This was one of the rare occasions where I had a nearly empty street in Wau-Ri. It had just stopped raining and the temperature dropped a good 20F. The air had this stillness to it that was very uncharacteristic with the season. I loved it.

One cool thing about this shot is the lights. I love the star patterns they create when you expose a picture for more than 10 seconds or so. Also, the rain puddle was still and cool, and I was able to capture some of the street lights in its reflection.

This picture brings back many memories of this wonderful little neighborhood I found. It was my neighborhood. I knew the people and the shops. I lived there. To me, this place will always be home.
Tune in tomorrow for another couple pictures from abroad!

Sunday, June 3, 2012

Korea Photo Dump #1

Yea...that was a long week, I know. Strangely enough, it's kinda hard to keep up on an adventure blog when you don't have any adventures to go on. Who knew, right? Sometimes you just don't have much to say.

That's been me for the past month; I've taken a back seat on writing and photography. It's a well needed break...where you just indulge yourself on all the movies and books you've been depriving yourself of for the last year and a half. It's nice to enjoy other people's work for a while. For me, it helps me get the creative gears turning. It allows me to sort the slew of ideas in my head and see which ones really stand out. Eventually, a story or an image or two will come clawing its way out of the void...refusing to be silent any longer.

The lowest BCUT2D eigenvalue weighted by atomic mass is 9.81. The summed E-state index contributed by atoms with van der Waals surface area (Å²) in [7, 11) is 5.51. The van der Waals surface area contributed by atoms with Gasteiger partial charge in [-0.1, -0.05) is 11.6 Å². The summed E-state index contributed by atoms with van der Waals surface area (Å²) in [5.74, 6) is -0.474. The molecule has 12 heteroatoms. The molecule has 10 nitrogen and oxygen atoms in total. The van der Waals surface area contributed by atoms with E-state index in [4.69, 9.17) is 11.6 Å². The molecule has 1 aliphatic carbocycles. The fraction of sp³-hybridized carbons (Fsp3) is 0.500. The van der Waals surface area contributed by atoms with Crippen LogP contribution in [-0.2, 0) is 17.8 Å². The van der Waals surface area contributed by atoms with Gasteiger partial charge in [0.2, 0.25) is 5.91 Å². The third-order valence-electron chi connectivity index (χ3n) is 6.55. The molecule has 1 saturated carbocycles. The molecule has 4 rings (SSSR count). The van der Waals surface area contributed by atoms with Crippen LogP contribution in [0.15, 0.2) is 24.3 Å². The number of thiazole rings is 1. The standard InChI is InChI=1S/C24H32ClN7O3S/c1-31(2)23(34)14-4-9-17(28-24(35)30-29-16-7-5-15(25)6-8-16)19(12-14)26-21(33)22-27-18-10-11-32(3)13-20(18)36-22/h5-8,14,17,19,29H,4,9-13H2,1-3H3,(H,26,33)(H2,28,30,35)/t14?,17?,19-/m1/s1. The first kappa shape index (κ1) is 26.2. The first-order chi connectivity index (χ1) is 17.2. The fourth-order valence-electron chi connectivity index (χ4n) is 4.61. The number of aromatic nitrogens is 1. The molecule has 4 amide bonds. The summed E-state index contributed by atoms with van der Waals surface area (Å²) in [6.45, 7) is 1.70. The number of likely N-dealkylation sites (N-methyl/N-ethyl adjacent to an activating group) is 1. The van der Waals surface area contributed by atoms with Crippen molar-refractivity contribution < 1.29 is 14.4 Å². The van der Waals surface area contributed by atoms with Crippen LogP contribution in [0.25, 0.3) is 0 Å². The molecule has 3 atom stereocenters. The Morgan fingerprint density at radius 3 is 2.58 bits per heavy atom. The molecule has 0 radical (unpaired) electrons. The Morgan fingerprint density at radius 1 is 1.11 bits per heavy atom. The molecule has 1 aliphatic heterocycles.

Got carried away with that metaphor, I know. It's been a while, and I'm taking it out on my journal and AOTOS. How bout I just give you some pictures from Korea to make up for it. We'll call it even :)

A little history: I had about 10,000 pictures or so that I sorted through. From there, I edited about 500 of the good ones. These photos stood out to me and told a story. They have been helping me bring some closure to the 1st year of Korea, and I hope you enjoy some of these unreleased images. I've been hoarding them for way too long.

I'll be releasing 2 images per day for the next week or two (or whenever I get tired of talking about my pictures), with some stories behind the image. Hope you enjoy!